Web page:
Inventory of Assets and Existing Capabilities

By: Michael Talbert

Inventory of Assets: Know what you have to work with by taking a full inventory of all your network hardware including switches, routers, servers, existing PBX's, cabling and end user equipment. Make sure to take note of their processing power and throughput capabilities, as well as any nodes that are not VoIP aware. Also be sure to document router OS versions and WAN connections to the Internet.

You may find that some equipment may need to be upgraded, refurbished, or retired. For hardware that is not suitable on one segment, look for other areas in your organization where you can reuse your existing equipment, perhaps a branch office with older assets that does not need to be deployed any time soon.

Also take a good look at all of your business applications, their versions, and any patches or upgrades that need to be rolled out. Now is the time to decide which applications you can do without and get rid of the clutter, and to bring in any new or upgraded versions of applications critical to you business needs. Get current with all the patches available for apps and operating systems as well.

Take the opportunity at this point to assess your current telephony environment, such as call center configurations, slow, normal, and busy calling patterns, connection times, inter/intra office call patterns. All the information you gather about your current calling environment will be used to set the bench marks and determine SLAs in the new converged environment. Inventory all of your current voice equipment to determine their usability and depreciation schedules. During deployment, you will more than likely want to keep an old PBX or two as a backup.

The Network Assessment: One of the most important steps in planning for voice is the Network Readiness Assessment. Most VoIP vendors will provide a network assessment for you in order to determine the parts of an existing network that require an upgrade to produce an acceptable level of call quality.

For companies that plan to manage their own ongoing operations, network assessment tools are available, and indeed should be part of your overall network analysis software solution. Whereas the first network assessment in the planning stage is to determine where you may need to upgrade, subsequent assessments should be made periodically on a monthly or quarterly basis to see how changes in the network are affecting performance.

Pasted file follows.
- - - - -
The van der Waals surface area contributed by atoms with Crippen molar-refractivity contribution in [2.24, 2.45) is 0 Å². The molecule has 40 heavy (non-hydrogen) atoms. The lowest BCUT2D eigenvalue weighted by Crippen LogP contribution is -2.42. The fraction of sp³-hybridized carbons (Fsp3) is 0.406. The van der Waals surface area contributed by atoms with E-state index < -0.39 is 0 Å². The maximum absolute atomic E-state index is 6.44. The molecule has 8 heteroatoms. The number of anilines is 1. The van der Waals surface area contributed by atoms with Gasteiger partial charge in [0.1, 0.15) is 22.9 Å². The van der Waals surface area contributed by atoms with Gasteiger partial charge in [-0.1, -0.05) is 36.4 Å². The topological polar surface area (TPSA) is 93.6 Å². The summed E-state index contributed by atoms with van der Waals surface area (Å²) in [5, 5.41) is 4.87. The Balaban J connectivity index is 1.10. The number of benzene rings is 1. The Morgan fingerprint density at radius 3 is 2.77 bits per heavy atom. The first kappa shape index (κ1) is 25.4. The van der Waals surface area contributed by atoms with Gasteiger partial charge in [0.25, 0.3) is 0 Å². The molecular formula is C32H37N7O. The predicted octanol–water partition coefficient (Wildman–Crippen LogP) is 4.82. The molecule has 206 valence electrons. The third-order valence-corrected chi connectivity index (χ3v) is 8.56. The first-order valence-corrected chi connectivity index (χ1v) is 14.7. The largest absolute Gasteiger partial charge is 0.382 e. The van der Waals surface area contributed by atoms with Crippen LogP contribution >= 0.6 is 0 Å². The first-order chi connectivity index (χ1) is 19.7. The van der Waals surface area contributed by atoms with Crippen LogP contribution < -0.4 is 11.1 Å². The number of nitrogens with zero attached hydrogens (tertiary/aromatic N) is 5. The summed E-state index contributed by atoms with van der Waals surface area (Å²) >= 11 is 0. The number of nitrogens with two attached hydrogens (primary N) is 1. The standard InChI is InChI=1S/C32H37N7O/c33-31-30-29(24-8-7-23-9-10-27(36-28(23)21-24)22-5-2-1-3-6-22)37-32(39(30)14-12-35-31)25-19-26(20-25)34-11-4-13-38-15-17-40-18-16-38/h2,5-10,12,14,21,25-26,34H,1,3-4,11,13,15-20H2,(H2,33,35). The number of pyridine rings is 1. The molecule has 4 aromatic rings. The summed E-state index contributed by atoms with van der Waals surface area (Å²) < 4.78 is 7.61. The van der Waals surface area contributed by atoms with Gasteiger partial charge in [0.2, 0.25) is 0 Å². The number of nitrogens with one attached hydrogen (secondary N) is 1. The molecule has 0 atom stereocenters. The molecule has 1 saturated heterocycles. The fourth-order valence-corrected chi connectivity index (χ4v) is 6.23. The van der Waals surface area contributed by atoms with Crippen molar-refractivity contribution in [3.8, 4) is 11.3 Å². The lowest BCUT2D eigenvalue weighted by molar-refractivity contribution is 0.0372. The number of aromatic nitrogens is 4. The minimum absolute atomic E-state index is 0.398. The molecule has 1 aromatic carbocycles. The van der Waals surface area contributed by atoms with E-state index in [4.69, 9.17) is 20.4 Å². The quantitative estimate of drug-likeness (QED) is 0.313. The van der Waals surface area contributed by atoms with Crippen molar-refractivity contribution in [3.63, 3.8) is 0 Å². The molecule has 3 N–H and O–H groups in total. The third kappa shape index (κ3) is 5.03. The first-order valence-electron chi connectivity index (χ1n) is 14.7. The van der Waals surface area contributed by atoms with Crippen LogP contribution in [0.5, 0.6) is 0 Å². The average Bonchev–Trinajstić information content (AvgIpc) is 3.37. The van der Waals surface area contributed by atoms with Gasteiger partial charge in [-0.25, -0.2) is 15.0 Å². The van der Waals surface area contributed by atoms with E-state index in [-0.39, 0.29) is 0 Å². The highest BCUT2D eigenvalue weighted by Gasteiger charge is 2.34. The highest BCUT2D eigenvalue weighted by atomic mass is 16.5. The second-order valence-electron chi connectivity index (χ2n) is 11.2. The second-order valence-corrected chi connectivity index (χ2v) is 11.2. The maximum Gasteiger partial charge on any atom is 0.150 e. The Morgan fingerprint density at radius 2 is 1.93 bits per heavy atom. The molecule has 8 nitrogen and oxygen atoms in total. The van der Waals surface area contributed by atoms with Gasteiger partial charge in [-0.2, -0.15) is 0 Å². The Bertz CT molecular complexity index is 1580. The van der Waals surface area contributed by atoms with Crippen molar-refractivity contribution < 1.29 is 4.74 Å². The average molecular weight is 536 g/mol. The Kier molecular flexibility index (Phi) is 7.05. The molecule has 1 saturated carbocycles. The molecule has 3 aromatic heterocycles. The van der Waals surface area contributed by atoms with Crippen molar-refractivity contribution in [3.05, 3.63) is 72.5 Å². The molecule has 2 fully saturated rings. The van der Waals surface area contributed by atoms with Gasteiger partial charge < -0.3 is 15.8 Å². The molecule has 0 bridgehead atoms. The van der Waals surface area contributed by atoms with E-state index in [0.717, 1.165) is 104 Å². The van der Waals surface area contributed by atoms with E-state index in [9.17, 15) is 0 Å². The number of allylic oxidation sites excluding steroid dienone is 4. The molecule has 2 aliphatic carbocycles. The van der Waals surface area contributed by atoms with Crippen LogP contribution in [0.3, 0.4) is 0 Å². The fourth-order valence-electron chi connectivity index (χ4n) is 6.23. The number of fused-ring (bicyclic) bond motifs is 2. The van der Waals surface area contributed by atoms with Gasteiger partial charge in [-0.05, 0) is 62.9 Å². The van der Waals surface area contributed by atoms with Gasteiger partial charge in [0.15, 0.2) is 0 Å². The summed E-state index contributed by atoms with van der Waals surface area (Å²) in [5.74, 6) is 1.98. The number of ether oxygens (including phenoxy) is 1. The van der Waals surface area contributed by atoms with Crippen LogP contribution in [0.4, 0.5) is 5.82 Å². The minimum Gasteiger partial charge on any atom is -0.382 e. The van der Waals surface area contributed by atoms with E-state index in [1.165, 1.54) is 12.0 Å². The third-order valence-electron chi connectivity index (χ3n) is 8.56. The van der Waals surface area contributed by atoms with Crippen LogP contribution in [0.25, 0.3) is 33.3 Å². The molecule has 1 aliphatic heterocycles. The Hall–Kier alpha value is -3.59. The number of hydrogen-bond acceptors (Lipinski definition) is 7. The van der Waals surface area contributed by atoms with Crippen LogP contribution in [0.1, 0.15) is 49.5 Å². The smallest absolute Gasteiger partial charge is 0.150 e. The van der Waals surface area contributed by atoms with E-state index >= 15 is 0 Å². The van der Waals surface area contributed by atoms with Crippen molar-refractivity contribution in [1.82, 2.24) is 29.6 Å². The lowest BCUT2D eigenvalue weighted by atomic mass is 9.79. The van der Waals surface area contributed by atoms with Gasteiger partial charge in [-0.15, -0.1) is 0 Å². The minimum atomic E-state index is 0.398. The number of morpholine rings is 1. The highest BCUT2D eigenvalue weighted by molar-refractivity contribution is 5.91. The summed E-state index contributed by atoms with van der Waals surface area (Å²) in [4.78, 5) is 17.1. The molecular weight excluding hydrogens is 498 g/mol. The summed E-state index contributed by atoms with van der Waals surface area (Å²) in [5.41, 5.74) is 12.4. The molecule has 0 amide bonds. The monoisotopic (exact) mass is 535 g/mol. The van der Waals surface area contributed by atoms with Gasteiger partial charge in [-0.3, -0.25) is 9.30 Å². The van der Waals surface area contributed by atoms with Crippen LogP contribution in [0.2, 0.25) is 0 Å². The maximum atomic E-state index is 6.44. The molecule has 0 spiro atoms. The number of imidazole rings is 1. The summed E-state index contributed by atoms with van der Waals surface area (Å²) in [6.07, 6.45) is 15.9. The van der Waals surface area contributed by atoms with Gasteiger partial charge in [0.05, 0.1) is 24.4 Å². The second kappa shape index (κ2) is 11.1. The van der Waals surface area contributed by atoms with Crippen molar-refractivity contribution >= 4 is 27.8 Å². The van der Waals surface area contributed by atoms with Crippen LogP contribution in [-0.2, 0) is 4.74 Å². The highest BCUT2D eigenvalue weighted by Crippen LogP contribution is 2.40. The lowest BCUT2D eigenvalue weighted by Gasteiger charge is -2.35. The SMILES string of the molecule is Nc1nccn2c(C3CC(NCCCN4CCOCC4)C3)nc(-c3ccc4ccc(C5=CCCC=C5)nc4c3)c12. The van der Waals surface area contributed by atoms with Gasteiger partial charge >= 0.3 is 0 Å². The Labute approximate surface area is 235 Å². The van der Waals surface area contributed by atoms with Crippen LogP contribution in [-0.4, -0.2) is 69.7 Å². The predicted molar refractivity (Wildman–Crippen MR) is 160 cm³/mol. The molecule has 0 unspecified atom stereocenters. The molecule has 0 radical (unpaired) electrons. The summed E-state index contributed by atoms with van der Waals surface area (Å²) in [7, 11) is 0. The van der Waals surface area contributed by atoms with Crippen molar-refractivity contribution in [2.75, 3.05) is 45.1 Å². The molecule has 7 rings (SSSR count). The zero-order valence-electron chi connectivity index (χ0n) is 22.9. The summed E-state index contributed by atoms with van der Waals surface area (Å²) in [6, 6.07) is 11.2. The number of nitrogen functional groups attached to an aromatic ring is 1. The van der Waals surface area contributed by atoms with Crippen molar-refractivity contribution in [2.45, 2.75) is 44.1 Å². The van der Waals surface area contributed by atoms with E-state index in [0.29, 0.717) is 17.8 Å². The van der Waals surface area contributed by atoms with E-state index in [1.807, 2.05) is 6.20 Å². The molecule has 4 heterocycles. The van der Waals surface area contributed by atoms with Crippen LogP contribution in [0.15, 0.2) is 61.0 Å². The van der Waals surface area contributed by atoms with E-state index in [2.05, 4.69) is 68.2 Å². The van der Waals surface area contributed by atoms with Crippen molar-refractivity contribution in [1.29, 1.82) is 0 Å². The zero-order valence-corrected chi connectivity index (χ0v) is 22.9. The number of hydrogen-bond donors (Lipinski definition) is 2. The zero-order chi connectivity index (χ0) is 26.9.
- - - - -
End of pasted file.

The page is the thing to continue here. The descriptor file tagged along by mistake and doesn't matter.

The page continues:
Assessment tools are hardware or software based, with software being the preferable method as the entire network can be assessed from a centralized location. A software tool will send agents throughout the LAN and over WAN connections to remote locations, simulating voice traffic to determine how many VoIP calls a location can handle based on QoS and MOS indicators.

The initial assessment for VoIP readiness should be made throughout an entire business cycle. Simulate peak calling times for different locations, and assess other business applications that reside on the network as to how they will react with the additional voice traffic, as well as their affect on call quality and QoS.

It has been noted in the industry that fully 50% of IPT deployments that neglect to do a network assessment end up in failed deployments, many of them spending money on upgrading their networks were they thought they needed it, instead of where they knew they needed it.

For some smaller businesses, convergence could be as simple and cheap as installing an Asterix PBX system on a dedicated machine, or using a peer to peer network such as Skype to communicate between branch offices. For businesses that maintain their own infrastructure, failure to plan, test and assess for IPT will surely result in a failed deployment marred with dropped calls, unacceptable call quality and connection times, and potential disruptions of your companies other critical business applications.

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